Jardine Begins His Search for Consistency
By Thomas Gerbasi
When you’re winning in the UFC, there’s nothing like it in the world of mixed martial arts. Keith Jardine knows this fact better than most of his peers, especially after scoring victories over current light heavyweight champ Forrest Griffin and Chuck Liddell in high-profile bouts. But when you’re not on the winning side of the equation – a place where Jardine sits after being stopped by Wanderlei Silva in May - that’s an entirely different story.
“There’s nothing worse than sitting in a locker room after a fight knowing that you didn’t get a chance to fight,” said Jardine, reflecting on his one round loss to ‘The Axe Murderer’ at UFC 84. “I wanted to run it back out there and fight again as soon as possible, but things happen.”
Unfortunately for guys like Jardine, fighting isn’t like baseball or football. You lose a match and you don’t get to do it again five days or a week later. Redemption may take months - almost five months in Jardine’s case. And from the time your opponent’s hand is raised until you get the chance to step back into the Octagon, you’re likely to face almost daily questions from the media, your friends, your training partners, your family, and sometimes even yourself.
“Are you okay?”
“Are you going to fight again?”
“Do you think you’re cut out for this?”
You can take these subtle verbal jabs any number of ways. You can get testy and fire back, you can take a long vacation, or you can lock yourself away from the world. Jardine responded to his second loss in three fights by going back to Greg Jackson’s gym in Albuquerque, New Mexico. There were no judgments there, only friends, one of which – Rashad Evans – had his own fight to get ready for against Chuck Liddell in September. Jardine, with a win over ‘The Iceman’ already, played a key role in helping Evans put together a gameplan, but in typical self-effacing fashion, Jardine says that “I was just a punching bag for about six, seven weeks, that’s all.”
Jardine was more than that though, and Evans is quick to back that sentiment up, telling UFC.com after his second round knockout of Liddell that “Jardine is a great help. I feel like a cheater because I feel like I have an unfair advantage over these guys. (Laughs) He definitely helps me out, he’s my brother through and through, and he’s a good coach as well. Jardine was in my corner that night, and he was coaching me the whole time.”
Ask Jardine about a life coaching mixed martial arts though, and the former Division II college football co-defensive coordinator scoffs at such a notion.
“I love helping out people that are already at a high level because there are only little tweaks to be made, but I’m not sure if I’m that good at teaching somebody from scratch,” he said. “And I’m not nearly done being a fighter, so I don’t like to think of that right now.”
On Saturday, the behind-the-scenes tactician returns to active duty, almost five months removed from his devastating loss to Silva. It’s not as soon as he would have liked to have been back, but he says, “I’m not complaining. I’m fighting in the co-main event on a huge card, so I’m in a really good place right now.”
His opponent at UFC 89 at the NIA in Birmingham, England is one familiar to fight fans and to Jardine. There are no tune-ups or confidence builders. Each fight is designed to separate the men from the boys, and that’s why Jardine decided to take the fight against Brandon Vera, another up and comer in need of an impressive victory. He could have asked for someone who wasn’t going to get in his face and throw punches at him like Silva or another old foe, Houston Alexander, did, just so he could get his feet wet again and ease back into combat. But that’s not Jardine’s way. If he’s lost any of his thirst for battle or is the tiniest bit gun-shy, he’ll find out immediately.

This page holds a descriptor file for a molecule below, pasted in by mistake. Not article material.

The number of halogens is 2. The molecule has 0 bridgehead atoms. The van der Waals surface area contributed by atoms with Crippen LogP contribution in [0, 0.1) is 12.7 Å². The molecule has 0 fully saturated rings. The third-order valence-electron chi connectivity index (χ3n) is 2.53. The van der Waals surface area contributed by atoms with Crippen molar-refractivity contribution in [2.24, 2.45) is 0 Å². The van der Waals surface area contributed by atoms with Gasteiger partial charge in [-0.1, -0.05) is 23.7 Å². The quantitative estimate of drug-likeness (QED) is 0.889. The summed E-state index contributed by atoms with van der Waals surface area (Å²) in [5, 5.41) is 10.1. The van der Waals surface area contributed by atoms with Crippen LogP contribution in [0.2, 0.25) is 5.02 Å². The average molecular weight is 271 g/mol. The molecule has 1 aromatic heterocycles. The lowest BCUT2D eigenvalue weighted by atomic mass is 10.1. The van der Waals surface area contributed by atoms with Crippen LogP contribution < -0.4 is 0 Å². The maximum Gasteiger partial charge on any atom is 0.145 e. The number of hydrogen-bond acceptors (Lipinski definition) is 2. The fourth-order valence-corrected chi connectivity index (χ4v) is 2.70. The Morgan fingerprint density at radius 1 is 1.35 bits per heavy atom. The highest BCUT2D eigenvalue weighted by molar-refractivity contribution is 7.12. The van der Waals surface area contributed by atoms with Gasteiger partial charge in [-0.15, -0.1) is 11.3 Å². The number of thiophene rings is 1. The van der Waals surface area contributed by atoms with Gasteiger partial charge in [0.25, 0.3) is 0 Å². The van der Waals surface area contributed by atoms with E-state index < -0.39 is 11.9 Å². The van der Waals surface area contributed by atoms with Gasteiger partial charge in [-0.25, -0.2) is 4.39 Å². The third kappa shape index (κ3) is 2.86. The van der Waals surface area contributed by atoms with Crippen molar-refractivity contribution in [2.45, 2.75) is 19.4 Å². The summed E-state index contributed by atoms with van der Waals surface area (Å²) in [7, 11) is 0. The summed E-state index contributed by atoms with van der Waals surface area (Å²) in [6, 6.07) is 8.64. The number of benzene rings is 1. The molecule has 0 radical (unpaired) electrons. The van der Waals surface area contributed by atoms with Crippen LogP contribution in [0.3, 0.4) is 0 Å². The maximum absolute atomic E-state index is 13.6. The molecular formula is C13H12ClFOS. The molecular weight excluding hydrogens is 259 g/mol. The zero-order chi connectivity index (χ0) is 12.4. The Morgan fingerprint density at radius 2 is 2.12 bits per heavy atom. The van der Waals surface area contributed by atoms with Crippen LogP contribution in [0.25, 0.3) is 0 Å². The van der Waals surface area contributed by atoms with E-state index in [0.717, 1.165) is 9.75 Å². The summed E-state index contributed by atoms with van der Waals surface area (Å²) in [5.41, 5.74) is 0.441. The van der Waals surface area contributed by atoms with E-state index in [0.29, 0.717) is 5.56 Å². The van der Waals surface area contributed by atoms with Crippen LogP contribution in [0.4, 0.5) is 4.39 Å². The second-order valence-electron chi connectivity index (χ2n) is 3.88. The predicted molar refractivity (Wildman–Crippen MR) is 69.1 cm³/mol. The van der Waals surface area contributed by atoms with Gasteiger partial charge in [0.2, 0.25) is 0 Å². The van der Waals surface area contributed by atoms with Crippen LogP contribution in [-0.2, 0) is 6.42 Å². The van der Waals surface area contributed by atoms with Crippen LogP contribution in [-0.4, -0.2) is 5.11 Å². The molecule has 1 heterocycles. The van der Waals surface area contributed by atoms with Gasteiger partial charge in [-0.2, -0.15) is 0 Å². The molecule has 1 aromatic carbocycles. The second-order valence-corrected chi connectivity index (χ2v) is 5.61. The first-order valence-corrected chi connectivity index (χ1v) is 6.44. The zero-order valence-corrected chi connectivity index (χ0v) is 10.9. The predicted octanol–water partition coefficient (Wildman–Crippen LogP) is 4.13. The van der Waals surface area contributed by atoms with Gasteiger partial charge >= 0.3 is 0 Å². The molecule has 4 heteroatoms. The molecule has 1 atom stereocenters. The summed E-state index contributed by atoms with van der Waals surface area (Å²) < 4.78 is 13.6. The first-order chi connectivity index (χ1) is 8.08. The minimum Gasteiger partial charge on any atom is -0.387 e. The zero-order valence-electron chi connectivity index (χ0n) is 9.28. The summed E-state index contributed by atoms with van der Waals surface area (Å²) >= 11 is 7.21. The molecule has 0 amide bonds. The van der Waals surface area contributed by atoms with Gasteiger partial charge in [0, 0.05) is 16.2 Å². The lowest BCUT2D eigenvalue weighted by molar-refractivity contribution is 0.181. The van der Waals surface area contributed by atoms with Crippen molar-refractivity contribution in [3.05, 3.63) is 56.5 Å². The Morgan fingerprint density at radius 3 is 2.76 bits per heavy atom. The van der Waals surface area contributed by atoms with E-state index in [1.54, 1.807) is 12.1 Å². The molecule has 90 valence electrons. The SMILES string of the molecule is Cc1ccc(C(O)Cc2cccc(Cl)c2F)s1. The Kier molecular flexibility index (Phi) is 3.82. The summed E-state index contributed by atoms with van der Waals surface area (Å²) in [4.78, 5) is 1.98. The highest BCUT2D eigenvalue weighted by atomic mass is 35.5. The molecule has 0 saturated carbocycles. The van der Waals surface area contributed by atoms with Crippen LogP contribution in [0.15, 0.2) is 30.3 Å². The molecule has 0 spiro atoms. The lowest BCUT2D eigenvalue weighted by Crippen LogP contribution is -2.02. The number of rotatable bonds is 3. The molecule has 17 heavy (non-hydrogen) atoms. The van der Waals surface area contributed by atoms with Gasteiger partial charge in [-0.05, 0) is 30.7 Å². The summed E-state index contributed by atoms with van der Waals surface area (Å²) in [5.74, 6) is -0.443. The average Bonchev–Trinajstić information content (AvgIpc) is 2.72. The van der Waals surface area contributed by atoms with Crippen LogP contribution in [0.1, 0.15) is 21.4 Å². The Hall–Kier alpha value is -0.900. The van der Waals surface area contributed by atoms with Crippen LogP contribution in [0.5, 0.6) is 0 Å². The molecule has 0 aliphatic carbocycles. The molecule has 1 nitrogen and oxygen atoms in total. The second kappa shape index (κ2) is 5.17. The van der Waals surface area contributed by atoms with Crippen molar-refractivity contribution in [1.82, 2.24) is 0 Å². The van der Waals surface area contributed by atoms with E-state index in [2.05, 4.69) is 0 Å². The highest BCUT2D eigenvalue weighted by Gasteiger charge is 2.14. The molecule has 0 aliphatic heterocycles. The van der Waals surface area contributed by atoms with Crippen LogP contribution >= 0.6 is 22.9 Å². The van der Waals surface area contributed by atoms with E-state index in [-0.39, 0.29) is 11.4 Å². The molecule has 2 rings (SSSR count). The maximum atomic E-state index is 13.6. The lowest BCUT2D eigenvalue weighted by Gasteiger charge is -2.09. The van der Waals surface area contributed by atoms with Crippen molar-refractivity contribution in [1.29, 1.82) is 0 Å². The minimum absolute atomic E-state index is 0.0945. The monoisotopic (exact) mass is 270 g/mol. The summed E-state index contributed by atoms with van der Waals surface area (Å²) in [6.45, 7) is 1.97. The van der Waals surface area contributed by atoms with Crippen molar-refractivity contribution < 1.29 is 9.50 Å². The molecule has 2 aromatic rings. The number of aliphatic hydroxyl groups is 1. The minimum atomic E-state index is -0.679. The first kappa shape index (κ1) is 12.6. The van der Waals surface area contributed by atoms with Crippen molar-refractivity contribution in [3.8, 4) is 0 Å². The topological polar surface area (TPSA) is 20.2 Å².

“Stylistically, I always want a guy who’s gonna stand up and bang with me, and this is just an all-around fun fight, the kinda fight that I like,” said Jardine of facing Vera. “There’s no way I could turn that down. Also, with my last fight, things didn’t work out so well, and now I’m fighting another top-ranked guy, so this will get rid of most of that bad taste out of my mouth.”
If he wins. And Jardine’s past history has shown that after each of his previous post-Ultimate Fighter losses in the UFC (to Alexander and Stephan Bonnar), he’s come back even stronger, which is bad news for Vera, who will be fighting at 205 pounds for only the second time in his career. But after a fairly lackluster decision win over Reese Andy in July, Vera should now be on solid footing at light heavyweight, at least according to Jardine.
“The first time I did it (cut from heavyweight to light heavyweight), I wasn’t fighting in the UFC, and you don’t know how your body is gonna react because you haven’t done it before,” said Jardine (13-5-1), who fought at heavyweight on season two of The Ultimate Fighter. “Then you start to get techniques and learn the little things that will help you out. The first time is gonna be hard for anybody, but I’m sure it’s gonna be a non-issue for this fight. I’m pretty confident about that.”
As for ‘The Dean of Mean’ himself, he’s not making bold predictions or talking about title shots and main events right now. He’ll save that for another day.
“That’s the UFC’s decision,” he said. “Ask me after a couple of fights.”
But what Jardine will admit is that the key to success at this level of the game isn’t about being great on one night – it’s about being great every night, and he knows that once he gets that consistency, then he’ll be ready to wear UFC gold around his waist.
“In my mind, I’m here because of the guys that I’ve beaten,” he said. “I’m an A plus fighter and I can beat anybody in this sport in my weight class on any given night. I’m just trying to get a little bit more dependable and to get rid of the holes in my game.”
He starts on Saturday night.